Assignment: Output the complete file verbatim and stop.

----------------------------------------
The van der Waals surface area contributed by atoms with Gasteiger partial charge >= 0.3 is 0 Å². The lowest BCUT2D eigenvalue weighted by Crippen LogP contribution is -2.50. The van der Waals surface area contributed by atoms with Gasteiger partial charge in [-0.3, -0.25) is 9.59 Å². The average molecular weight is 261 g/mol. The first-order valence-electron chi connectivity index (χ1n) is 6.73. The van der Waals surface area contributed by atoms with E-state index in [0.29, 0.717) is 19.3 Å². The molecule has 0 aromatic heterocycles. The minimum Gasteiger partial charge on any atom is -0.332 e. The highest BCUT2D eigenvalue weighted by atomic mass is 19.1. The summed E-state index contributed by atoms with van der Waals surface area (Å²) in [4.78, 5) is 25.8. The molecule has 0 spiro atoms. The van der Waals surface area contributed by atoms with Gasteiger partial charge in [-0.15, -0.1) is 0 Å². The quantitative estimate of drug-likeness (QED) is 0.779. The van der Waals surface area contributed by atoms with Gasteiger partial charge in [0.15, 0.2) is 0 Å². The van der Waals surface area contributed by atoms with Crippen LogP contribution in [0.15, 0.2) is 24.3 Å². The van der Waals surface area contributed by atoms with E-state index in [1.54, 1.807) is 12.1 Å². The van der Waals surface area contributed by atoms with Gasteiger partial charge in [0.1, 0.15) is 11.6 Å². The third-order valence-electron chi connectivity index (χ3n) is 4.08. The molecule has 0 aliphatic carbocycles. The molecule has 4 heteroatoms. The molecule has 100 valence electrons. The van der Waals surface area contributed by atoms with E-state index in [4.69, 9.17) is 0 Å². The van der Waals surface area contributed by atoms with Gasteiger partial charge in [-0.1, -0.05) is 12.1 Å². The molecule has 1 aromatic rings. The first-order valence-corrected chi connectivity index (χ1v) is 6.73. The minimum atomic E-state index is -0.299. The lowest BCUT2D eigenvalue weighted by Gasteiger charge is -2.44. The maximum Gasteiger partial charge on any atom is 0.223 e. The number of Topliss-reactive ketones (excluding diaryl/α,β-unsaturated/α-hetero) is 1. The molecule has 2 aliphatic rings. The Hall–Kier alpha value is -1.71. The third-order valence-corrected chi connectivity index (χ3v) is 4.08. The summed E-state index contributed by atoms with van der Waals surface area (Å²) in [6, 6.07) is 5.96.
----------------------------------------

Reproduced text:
The van der Waals surface area contributed by atoms with Gasteiger partial charge >= 0.3 is 0 Å². The lowest BCUT2D eigenvalue weighted by Crippen LogP contribution is -2.50. The van der Waals surface area contributed by atoms with Gasteiger partial charge in [-0.3, -0.25) is 9.59 Å². The average molecular weight is 261 g/mol. The first-order valence-electron chi connectivity index (χ1n) is 6.73. The van der Waals surface area contributed by atoms with E-state index in [0.29, 0.717) is 19.3 Å². The molecule has 0 aromatic heterocycles. The minimum Gasteiger partial charge on any atom is -0.332 e. The highest BCUT2D eigenvalue weighted by atomic mass is 19.1. The summed E-state index contributed by atoms with van der Waals surface area (Å²) in [4.78, 5) is 25.8. The molecule has 0 spiro atoms. The van der Waals surface area contributed by atoms with Gasteiger partial charge in [-0.15, -0.1) is 0 Å². The quantitative estimate of drug-likeness (QED) is 0.779. The van der Waals surface area contributed by atoms with Gasteiger partial charge in [0.15, 0.2) is 0 Å². The van der Waals surface area contributed by atoms with Crippen LogP contribution in [0.15, 0.2) is 24.3 Å². The van der Waals surface area contributed by atoms with E-state index in [1.54, 1.807) is 12.1 Å². The van der Waals surface area contributed by atoms with Gasteiger partial charge in [0.1, 0.15) is 11.6 Å². The third-order valence-electron chi connectivity index (χ3n) is 4.08. The molecule has 0 aliphatic carbocycles. The molecule has 4 heteroatoms. The molecule has 100 valence electrons. The van der Waals surface area contributed by atoms with E-state index in [4.69, 9.17) is 0 Å². The van der Waals surface area contributed by atoms with Gasteiger partial charge in [-0.1, -0.05) is 12.1 Å². The molecule has 1 aromatic rings. The first-order valence-corrected chi connectivity index (χ1v) is 6.73. The minimum atomic E-state index is -0.299. The lowest BCUT2D eigenvalue weighted by Gasteiger charge is -2.44. The maximum Gasteiger partial charge on any atom is 0.223 e. The number of Topliss-reactive ketones (excluding diaryl/α,β-unsaturated/α-hetero) is 1. The molecule has 2 aliphatic rings. The Hall–Kier alpha value is -1.71. The third-order valence-corrected chi connectivity index (χ3v) is 4.08. The summed E-state index contributed by atoms with van der Waals surface area (Å²) in [6, 6.07) is 5.96.